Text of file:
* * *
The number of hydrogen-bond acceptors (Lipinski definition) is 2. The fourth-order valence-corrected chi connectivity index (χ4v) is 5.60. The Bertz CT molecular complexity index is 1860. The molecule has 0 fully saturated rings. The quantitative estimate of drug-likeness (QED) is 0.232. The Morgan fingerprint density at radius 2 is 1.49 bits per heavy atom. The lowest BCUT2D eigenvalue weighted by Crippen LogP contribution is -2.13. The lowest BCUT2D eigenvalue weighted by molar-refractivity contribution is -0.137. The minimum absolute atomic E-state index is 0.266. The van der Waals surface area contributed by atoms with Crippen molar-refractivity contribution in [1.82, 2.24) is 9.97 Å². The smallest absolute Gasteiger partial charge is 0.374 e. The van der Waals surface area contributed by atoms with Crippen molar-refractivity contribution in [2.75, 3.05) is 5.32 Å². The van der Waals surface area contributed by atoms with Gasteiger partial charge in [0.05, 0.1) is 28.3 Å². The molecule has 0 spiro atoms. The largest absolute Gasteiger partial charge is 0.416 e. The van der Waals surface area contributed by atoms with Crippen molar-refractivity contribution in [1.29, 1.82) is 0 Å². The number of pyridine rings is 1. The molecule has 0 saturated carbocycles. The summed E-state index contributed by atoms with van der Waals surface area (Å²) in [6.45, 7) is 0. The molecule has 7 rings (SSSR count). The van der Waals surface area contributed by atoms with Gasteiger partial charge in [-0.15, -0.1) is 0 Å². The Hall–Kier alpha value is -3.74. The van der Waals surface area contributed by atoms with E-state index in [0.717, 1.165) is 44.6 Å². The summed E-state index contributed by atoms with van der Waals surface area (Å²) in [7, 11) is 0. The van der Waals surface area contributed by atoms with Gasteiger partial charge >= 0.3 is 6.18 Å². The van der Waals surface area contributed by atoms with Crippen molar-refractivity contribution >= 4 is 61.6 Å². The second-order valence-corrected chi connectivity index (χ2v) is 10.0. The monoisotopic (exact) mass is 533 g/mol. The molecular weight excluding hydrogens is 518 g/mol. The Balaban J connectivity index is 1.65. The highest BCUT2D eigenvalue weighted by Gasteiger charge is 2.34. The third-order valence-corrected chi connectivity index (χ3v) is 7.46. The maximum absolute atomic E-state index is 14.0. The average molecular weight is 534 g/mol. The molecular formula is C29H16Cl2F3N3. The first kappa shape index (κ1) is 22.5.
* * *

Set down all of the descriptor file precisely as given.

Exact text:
The number of hydrogen-bond acceptors (Lipinski definition) is 2. The fourth-order valence-corrected chi connectivity index (χ4v) is 5.60. The Bertz CT molecular complexity index is 1860. The molecule has 0 fully saturated rings. The quantitative estimate of drug-likeness (QED) is 0.232. The Morgan fingerprint density at radius 2 is 1.49 bits per heavy atom. The lowest BCUT2D eigenvalue weighted by Crippen LogP contribution is -2.13. The lowest BCUT2D eigenvalue weighted by molar-refractivity contribution is -0.137. The minimum absolute atomic E-state index is 0.266. The van der Waals surface area contributed by atoms with Crippen molar-refractivity contribution in [1.82, 2.24) is 9.97 Å². The smallest absolute Gasteiger partial charge is 0.374 e. The van der Waals surface area contributed by atoms with Crippen molar-refractivity contribution in [2.75, 3.05) is 5.32 Å². The van der Waals surface area contributed by atoms with Gasteiger partial charge in [0.05, 0.1) is 28.3 Å². The molecule has 0 spiro atoms. The largest absolute Gasteiger partial charge is 0.416 e. The van der Waals surface area contributed by atoms with Crippen molar-refractivity contribution in [1.29, 1.82) is 0 Å². The number of pyridine rings is 1. The molecule has 0 saturated carbocycles. The summed E-state index contributed by atoms with van der Waals surface area (Å²) in [6.45, 7) is 0. The molecule has 7 rings (SSSR count). The van der Waals surface area contributed by atoms with Gasteiger partial charge in [-0.15, -0.1) is 0 Å². The Hall–Kier alpha value is -3.74. The van der Waals surface area contributed by atoms with E-state index in [0.717, 1.165) is 44.6 Å². The summed E-state index contributed by atoms with van der Waals surface area (Å²) in [7, 11) is 0. The van der Waals surface area contributed by atoms with Gasteiger partial charge >= 0.3 is 6.18 Å². The van der Waals surface area contributed by atoms with Crippen molar-refractivity contribution >= 4 is 61.6 Å². The second-order valence-corrected chi connectivity index (χ2v) is 10.0. The monoisotopic (exact) mass is 533 g/mol. The molecular weight excluding hydrogens is 518 g/mol. The Balaban J connectivity index is 1.65. The highest BCUT2D eigenvalue weighted by Gasteiger charge is 2.34. The third-order valence-corrected chi connectivity index (χ3v) is 7.46. The maximum absolute atomic E-state index is 14.0. The average molecular weight is 534 g/mol. The molecular formula is C29H16Cl2F3N3. The first kappa shape index (κ1) is 22.5.